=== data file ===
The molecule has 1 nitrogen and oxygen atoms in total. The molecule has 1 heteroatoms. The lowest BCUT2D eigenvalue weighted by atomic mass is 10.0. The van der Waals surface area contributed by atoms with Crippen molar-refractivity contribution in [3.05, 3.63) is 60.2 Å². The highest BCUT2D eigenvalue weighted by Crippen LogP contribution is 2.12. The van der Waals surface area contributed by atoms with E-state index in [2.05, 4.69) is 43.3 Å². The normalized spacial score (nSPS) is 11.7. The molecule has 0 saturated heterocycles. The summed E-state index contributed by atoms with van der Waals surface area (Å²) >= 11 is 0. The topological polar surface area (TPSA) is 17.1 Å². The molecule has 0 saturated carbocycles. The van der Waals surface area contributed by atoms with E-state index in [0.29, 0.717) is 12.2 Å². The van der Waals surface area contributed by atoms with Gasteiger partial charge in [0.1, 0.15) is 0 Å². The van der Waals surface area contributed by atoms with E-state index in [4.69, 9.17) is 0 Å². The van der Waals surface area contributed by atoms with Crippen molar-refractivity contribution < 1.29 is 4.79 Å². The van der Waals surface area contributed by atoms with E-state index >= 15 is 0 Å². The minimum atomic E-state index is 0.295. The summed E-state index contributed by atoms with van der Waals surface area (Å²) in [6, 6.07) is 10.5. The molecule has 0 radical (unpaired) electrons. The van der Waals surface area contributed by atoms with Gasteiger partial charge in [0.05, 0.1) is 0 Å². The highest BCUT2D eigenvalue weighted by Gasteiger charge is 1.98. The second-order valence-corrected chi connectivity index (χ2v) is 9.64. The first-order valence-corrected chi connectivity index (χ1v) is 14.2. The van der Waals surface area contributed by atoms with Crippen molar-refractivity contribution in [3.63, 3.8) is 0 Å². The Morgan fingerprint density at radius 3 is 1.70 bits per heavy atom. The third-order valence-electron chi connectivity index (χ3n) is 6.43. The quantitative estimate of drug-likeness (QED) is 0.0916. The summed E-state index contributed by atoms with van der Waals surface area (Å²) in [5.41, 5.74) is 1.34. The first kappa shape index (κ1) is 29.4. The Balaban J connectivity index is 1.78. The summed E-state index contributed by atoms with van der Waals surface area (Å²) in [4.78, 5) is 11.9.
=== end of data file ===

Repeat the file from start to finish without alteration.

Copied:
The molecule has 1 nitrogen and oxygen atoms in total. The molecule has 1 heteroatoms. The lowest BCUT2D eigenvalue weighted by atomic mass is 10.0. The van der Waals surface area contributed by atoms with Crippen molar-refractivity contribution in [3.05, 3.63) is 60.2 Å². The highest BCUT2D eigenvalue weighted by Crippen LogP contribution is 2.12. The van der Waals surface area contributed by atoms with E-state index in [2.05, 4.69) is 43.3 Å². The normalized spacial score (nSPS) is 11.7. The molecule has 0 saturated heterocycles. The summed E-state index contributed by atoms with van der Waals surface area (Å²) >= 11 is 0. The topological polar surface area (TPSA) is 17.1 Å². The molecule has 0 saturated carbocycles. The van der Waals surface area contributed by atoms with E-state index in [0.29, 0.717) is 12.2 Å². The van der Waals surface area contributed by atoms with Gasteiger partial charge in [0.1, 0.15) is 0 Å². The van der Waals surface area contributed by atoms with E-state index in [4.69, 9.17) is 0 Å². The van der Waals surface area contributed by atoms with Crippen molar-refractivity contribution < 1.29 is 4.79 Å². The van der Waals surface area contributed by atoms with E-state index >= 15 is 0 Å². The minimum atomic E-state index is 0.295. The summed E-state index contributed by atoms with van der Waals surface area (Å²) in [6, 6.07) is 10.5. The molecule has 0 radical (unpaired) electrons. The van der Waals surface area contributed by atoms with Gasteiger partial charge in [0.05, 0.1) is 0 Å². The highest BCUT2D eigenvalue weighted by Gasteiger charge is 1.98. The second-order valence-corrected chi connectivity index (χ2v) is 9.64. The first-order valence-corrected chi connectivity index (χ1v) is 14.2. The van der Waals surface area contributed by atoms with Crippen molar-refractivity contribution in [3.63, 3.8) is 0 Å². The Morgan fingerprint density at radius 3 is 1.70 bits per heavy atom. The third-order valence-electron chi connectivity index (χ3n) is 6.43. The quantitative estimate of drug-likeness (QED) is 0.0916. The summed E-state index contributed by atoms with van der Waals surface area (Å²) in [5.41, 5.74) is 1.34. The first kappa shape index (κ1) is 29.4. The Balaban J connectivity index is 1.78. The summed E-state index contributed by atoms with van der Waals surface area (Å²) in [4.78, 5) is 11.9.